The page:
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England’s recycling ‘might actually’ be increasing

England’s recycling tonnage may not have fallen in the past year, waste specialist Peter Jones has suggested.

Analysing Defra’s latest local authority figures in a blog for Isonomia, Eunomia’s principal consultant says the increasing accuracy of the reporting of rejected loads could be a significant factor in the unprecedented decline in the overall recycling rate in December.

In 2015-16, 19 fewer councils reported low contamination – meaning less than 2% of loads were rejected – compared with the year before. Since 2011-12, 62 fewer have reported low contamination.

Jones says the increase in rejected loads during the past year is double the reported fall in dry recycling, and accounts for 27% of the 322,000-tonne increase in waste not recycled.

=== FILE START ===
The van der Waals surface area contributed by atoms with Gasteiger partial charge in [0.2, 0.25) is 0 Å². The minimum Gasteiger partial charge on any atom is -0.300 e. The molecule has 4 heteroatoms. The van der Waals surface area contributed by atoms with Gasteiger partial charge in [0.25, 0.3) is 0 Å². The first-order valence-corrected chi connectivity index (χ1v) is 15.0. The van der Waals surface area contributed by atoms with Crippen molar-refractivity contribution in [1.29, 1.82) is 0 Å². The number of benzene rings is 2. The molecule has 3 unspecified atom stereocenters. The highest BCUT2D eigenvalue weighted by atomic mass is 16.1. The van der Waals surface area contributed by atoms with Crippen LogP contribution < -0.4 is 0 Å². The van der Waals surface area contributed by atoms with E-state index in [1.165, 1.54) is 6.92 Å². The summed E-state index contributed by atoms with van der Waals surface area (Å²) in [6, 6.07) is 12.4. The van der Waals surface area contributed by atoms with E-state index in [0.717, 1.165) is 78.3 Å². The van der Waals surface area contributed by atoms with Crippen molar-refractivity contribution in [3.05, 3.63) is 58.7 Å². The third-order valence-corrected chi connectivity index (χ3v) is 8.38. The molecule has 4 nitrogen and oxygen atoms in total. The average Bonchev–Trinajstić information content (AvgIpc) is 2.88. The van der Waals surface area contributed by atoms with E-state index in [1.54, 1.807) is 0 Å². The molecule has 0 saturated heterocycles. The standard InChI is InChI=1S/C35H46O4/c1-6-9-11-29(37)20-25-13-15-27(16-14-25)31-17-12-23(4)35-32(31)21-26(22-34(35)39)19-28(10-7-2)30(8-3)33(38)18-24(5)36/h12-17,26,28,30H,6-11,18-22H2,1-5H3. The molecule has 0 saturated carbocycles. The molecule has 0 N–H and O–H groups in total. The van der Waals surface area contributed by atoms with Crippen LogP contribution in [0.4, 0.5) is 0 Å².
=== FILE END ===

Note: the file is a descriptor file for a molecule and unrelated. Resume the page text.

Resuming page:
He says the introduction of WasteDataFlow question 100, which requires councils to report the final destination of all their collected household waste, could mean more rejected loads are reported in future.

The blog says: “Rejects may have been under-reported in previous years and most likely remain so. If this is the case, a greater tonnage of household waste may actually have been recycled this year than last.”

Jones’ analysis also finds that councils with kerbside sort systems reported a 10% increase in recycled tonnage while most other schemes, including commingling, dropped.

Limited council funds mean that reduced residual waste collections could be the only realistic way local authorities are going to boost recycling, he says.

Bury and Rochdale are given as examples of councils that increased recycling rates after moving to three-weekly collections.

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